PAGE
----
I thought I understood the Q number code system but I did the following test
Using 2 DC generators with 0.1 and 0.01 outputs in 5.23 format and the division block the read back output is 1.6?
Can anyone shed any light on this?
1/0.7 = 1.41 and 1/0.07 = 14.1 so some of the numbers work as they should.
That's quite an interesting find you made. Apparently the Sigma 100 (ADAU170x, etc) divide block works by something like the Newton-Raphson method (see http://en.wikipedia.org/wiki/Division_algorithm) -- which first finds the reciprocal of the divisor, then multiplies by the dividend. Thus when the divisor is smaller than (1/15.99 = 0.0625), this intermediate result saturates at 15.99... and the final output becomes 15.99 multiplied by the dividend -- in your case, 15.99 x 0.1 = 1.599. This effect is demonstrated in the circuit below, where the standard divide algorithm and an explicit reciprocal method gives identical results.
Inside some algorithms such as filters, multiplication products exceeding 16 are allowed by a double-precision multiply -- for some reason the -1701 divide algorithm does not (or cannot) take advantage of this.
Finding the reciprocal requires several iterations, which is why the division block uses many instructions -- but it gives you the quotient within the same sample interval. If you need a divide algorithm for slow-moving signals such as envelopes within a compressor side chain, you could try an implicit divide as shown above. It uses a feedback method, reducing the error over many samples. Just like an op-amp circuit, it could go unstable with certain inputs -- if you use it, you'll need to test it with the range of inputs you expect in your application. Or you could scale your inputs to the present divide block to avoid divisors smaller than 0.0625.
Finally, the new Sigma 300 (ADAU145x) processor has built-in log and exponent functions, thus it can perform "true" division with fewer instructions.
Its not been a good day! I started off using the peak compressor module in my project but it has a mute function that cuts the amplification for very low input signals that is not mentioned in the documentation. I also need a real time indication of compression that I was getting by using a stereo compressor and putting a 5:23 format "1" through the compressor to see what it was doing. I then discovered that if you change the delay value to anything but '0', the compressor does not recover but stays at the last amplitude!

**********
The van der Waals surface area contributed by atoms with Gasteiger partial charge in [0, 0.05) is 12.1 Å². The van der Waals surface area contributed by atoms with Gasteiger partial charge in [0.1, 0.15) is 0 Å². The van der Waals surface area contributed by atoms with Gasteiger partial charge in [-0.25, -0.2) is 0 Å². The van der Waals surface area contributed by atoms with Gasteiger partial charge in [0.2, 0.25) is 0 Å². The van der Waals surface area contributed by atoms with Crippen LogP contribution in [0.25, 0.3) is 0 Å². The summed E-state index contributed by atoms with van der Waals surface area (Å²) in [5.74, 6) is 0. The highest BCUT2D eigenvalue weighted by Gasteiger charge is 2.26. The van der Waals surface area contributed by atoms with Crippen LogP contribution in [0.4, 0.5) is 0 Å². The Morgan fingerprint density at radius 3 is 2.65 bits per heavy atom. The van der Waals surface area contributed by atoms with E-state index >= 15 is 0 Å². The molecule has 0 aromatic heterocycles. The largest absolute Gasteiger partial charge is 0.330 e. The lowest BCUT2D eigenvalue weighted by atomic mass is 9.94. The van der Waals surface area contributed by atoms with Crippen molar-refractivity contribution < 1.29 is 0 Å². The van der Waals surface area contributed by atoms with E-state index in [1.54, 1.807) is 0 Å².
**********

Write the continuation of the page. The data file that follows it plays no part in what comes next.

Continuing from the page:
After much testing I decided the Peak Compressor module it was not good enough. I then started making a compressor from component parts and hit on this jem with the division. It looks like a scaling problem - I will need to make sure the numbers for the division do not amplify errors in the way the division is implemented and then scale the result after the division is completed.
Thanks for your help with this - I would have got there eventually but you hit the nail on the head. I think I will go home and try again tomorrow.
I hope your design has worked out to your satisfaction.
Recently the ADI programmers came up with a log lookup table for the ADAU1701. In effect this exposes the -1701's log function (which was always inside) to us users. In turn, this made me think if it were possible to perform real-time division via subtracting logs of inputs, as shown below. Unfortunately the tables' linear interpolation, while fine for level meters and such, is not up to the
mathematical precision this task requires. I got only approximate answers. The main reason for my posting this is to save someone else from wasting time on trying it.